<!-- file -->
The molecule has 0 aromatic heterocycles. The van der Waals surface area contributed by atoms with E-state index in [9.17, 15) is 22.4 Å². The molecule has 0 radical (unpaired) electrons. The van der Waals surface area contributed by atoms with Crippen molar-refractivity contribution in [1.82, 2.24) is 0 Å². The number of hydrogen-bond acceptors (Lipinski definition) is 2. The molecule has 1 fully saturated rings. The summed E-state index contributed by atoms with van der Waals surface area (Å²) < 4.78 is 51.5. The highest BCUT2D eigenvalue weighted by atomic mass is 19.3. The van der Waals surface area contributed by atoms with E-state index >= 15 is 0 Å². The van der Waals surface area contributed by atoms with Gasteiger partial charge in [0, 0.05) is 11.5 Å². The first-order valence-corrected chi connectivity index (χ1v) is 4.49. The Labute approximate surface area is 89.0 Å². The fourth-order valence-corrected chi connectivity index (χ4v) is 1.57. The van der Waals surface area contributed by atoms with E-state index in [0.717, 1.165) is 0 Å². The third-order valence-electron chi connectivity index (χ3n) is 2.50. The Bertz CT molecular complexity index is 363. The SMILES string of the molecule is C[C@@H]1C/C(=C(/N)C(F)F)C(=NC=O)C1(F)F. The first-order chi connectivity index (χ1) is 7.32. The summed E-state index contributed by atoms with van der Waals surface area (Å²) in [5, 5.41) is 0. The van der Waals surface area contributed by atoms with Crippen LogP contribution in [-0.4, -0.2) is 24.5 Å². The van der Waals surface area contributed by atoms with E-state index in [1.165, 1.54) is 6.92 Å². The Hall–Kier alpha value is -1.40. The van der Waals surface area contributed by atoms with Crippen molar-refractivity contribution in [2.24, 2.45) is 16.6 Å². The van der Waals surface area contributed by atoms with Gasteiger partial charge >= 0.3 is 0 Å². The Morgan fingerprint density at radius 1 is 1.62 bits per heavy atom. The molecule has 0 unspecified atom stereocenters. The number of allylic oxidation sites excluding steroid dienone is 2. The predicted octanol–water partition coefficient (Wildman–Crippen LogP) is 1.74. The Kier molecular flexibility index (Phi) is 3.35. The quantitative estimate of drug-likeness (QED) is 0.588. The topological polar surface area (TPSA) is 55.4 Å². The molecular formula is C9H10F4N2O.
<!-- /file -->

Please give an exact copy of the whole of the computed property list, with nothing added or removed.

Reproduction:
The molecule has 0 aromatic heterocycles. The van der Waals surface area contributed by atoms with E-state index in [9.17, 15) is 22.4 Å². The molecule has 0 radical (unpaired) electrons. The van der Waals surface area contributed by atoms with Crippen molar-refractivity contribution in [1.82, 2.24) is 0 Å². The number of hydrogen-bond acceptors (Lipinski definition) is 2. The molecule has 1 fully saturated rings. The summed E-state index contributed by atoms with van der Waals surface area (Å²) < 4.78 is 51.5. The highest BCUT2D eigenvalue weighted by atomic mass is 19.3. The van der Waals surface area contributed by atoms with E-state index >= 15 is 0 Å². The van der Waals surface area contributed by atoms with Gasteiger partial charge in [0, 0.05) is 11.5 Å². The first-order valence-corrected chi connectivity index (χ1v) is 4.49. The Labute approximate surface area is 89.0 Å². The fourth-order valence-corrected chi connectivity index (χ4v) is 1.57. The van der Waals surface area contributed by atoms with E-state index in [0.717, 1.165) is 0 Å². The third-order valence-electron chi connectivity index (χ3n) is 2.50. The Bertz CT molecular complexity index is 363. The SMILES string of the molecule is C[C@@H]1C/C(=C(/N)C(F)F)C(=NC=O)C1(F)F. The first-order chi connectivity index (χ1) is 7.32. The summed E-state index contributed by atoms with van der Waals surface area (Å²) in [5, 5.41) is 0. The van der Waals surface area contributed by atoms with Crippen LogP contribution in [-0.4, -0.2) is 24.5 Å². The van der Waals surface area contributed by atoms with E-state index in [1.165, 1.54) is 6.92 Å². The Hall–Kier alpha value is -1.40. The van der Waals surface area contributed by atoms with Crippen molar-refractivity contribution in [2.24, 2.45) is 16.6 Å². The van der Waals surface area contributed by atoms with Gasteiger partial charge >= 0.3 is 0 Å². The Morgan fingerprint density at radius 1 is 1.62 bits per heavy atom. The molecule has 0 unspecified atom stereocenters. The number of allylic oxidation sites excluding steroid dienone is 2. The predicted octanol–water partition coefficient (Wildman–Crippen LogP) is 1.74. The Kier molecular flexibility index (Phi) is 3.35. The quantitative estimate of drug-likeness (QED) is 0.588. The topological polar surface area (TPSA) is 55.4 Å². The molecular formula is C9H10F4N2O.